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Is Alcohol a Depressant or a Stimulant?

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Some people drink alcohol and become more energetic and outgoing. Others have a few drinks and become quiet and withdrawn. What’s the reason for these differing effects? Is alcohol a depressant or a stimulant? 

How Do Depressants Affect People?

To understand if alcohol is a depressant or a stimulant, we first need to review what each of these terms mean in the context of substance use. We’ll start with depressants.

When we use the word “depressant” to refer to certain substances, we are actually just using part of the term that we should be employing. The full term is “central nervous system depressant,” which can be shortened to CNS depressant.

The reason this is important is that many people see the word “depressant” and think it refers to drugs that can make you sad or cause you to experience other symptoms of depression. While depressants can cause people to act in ways that look similar to depression, they are categorized this way because of how they affect the central nervous system – not because they can change your mental health status.

As described by the National Institute on Drug Abuse (NIDA), CNS depressants cause the following types of effects:

  • Slowed brain activity
  • Impaired memory
  • Drowsiness
  • Slurred speech
  • Shallow breathing
  • Diminished coordination
  • Dizziness
  • Confusion

Prescription depressants are sold under several brand names, including Ambien, Valium, Lunesta, and Xanax, or types of Benzodiazepines. They are often prescribed to treat people who have anxiety disorders and certain sleep disorders.

What Are the Effects of Stimulants?

As is the case with depressants, drugs that are classified as stimulants were placed in that category because of the way they impact the central nervous system. As described by NIDA, stimulants can produce the following types of effects:

  • Elevated heart rate and blood pressure
  • Rapid breathing
  • Increased blood sugar
  • Enhanced sense of alertness
  • Boost in energy

The category of stimulants contains both legal and illicit substances, such as:

  • Amphetamine
  • Caffeine
  • Cocaine
  • Ephedrine 
  • Methamphetamine
  • Nicotine
  • Pseudoephedrine

Prescription drugs that contain stimulants are often used to treat people who have attention-deficit/hyperactivity disorder (ADHD), narcolepsy, obesity, and some mood disorders. Examples of brand name medications that contain stimulants include Adderall, Concerta, Ritalin, Desoxyn, and Dexedrine.

Is Alcohol a Depressant or a Stimulant?

Now that we’ve established how depressants and stimulants affect people, it’s time to turn our attention back to the question at the top of this page: Is alcohol a depressant or a stimulant?

Alcohol can elicit some effects that are characteristic of stimulants and some effects that are associated with depressants. So, the answer to the question, “Is alcohol a depressant or a stimulant?” is that it doesn’t fully belong in either category, but it has features of both types of drugs.

When a person begins to consume alcohol, the initial effects often align with what we would expect from a stimulant. Their mood may improve, they may become less inhibited, and they may feel as though they have more energy.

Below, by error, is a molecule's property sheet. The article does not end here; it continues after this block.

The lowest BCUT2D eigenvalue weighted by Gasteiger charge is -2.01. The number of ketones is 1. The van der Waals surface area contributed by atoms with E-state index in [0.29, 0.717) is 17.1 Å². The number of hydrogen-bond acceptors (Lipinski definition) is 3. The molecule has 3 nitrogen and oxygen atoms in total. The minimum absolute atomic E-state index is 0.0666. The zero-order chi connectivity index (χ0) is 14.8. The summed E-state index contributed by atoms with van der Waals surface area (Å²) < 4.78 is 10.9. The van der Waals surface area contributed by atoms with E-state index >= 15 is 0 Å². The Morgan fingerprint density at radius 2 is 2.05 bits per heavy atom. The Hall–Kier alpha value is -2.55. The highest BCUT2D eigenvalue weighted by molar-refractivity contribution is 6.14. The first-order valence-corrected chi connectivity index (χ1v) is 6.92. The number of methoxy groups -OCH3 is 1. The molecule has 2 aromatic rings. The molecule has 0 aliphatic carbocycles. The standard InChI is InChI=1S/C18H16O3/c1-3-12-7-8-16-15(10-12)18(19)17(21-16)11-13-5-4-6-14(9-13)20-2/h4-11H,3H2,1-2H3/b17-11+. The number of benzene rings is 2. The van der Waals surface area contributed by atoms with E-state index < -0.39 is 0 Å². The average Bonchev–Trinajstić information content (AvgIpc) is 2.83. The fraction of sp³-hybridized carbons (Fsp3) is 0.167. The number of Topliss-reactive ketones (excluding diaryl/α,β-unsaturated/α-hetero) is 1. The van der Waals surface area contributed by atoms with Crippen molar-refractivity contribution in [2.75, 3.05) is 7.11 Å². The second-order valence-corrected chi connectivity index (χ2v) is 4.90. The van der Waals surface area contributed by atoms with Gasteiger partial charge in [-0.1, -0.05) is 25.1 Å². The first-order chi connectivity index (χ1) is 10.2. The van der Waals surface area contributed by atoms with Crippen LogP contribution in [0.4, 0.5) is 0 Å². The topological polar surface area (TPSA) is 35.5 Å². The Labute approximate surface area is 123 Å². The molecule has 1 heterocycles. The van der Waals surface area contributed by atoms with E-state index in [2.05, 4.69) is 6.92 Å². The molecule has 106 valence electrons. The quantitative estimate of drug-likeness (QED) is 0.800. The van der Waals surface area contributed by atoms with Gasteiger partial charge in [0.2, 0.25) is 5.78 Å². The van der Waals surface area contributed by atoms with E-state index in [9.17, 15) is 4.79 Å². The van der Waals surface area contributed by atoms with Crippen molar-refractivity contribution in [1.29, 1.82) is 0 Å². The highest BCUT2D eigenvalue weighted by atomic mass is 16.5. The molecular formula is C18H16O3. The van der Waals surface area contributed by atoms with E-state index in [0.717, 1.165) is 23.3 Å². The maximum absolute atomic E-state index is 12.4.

As the individual continues to drink, though, depressant-like effects may come to the forefront. The person may start to slur their words, struggle with balance and coordination, and exhibit confusion. They may sometimes (but not always) also experience a reduction in energy.

Finding Alcohol Rehab

One feature that alcohol shares with both stimulants and depressants is that people who abuse any of these drugs can become addicted. An addiction to alcohol can have a devastating effect on a person’s mind and body.

Thankfully, people who get proper help can end their alcohol abuse and achieve long-term recovery. Alcohol addiction is a chronic condition, so the goal of treatment isn’t to “cure” a person, but to help them learn how to manage their symptoms and resist the urge to drink.

People who attend rehab may participate in several levels of care, including inpatient, residential, and outpatient options. At Peachtree Recovery Solutions, our alcohol rehab in Atlanta offers three levels of outpatient care:

  • Partial hospitalization program (PHP): This level typically features full days of care, five days per week. Treatment is similar to what someone would receive in a residential program. The main difference is that when treatment is not in session, participants do not remain at the facility. They may return to their homes or to an alternative supported residence.
  • Intensive outpatient program (IOP): In an IOP, participants usually attend sessions a few days each week, for a few hours each day. During non-treatment hours, they may be able to practice their relapse-prevention skills in real-world environments, such as by working part-time, taking classes, or volunteering.
  • Outpatient program (OP): Outpatient sessions can be scheduled at the frequency that works best for each person. An OP can be an ideal source of ongoing support for people who have completed a higher level of care, but who can benefit from additional help as they grow in their recovery.

Find Alcohol Rehab in Atlanta, Georgia

If you or someone that you care about has been struggling with compulsive alcohol abuse, Peachtree Recovery Solutions is here to help. Our center serves adults in the Atlanta, Georgia, area whose lives have been disrupted by alcohol addiction and dual diagnosis disorders.

With the compassionate support of our skilled professionals, you can quit drinking and start building a healthy life in recovery. To learn more or to schedule a free assessment, please visit our admissions page or call us today.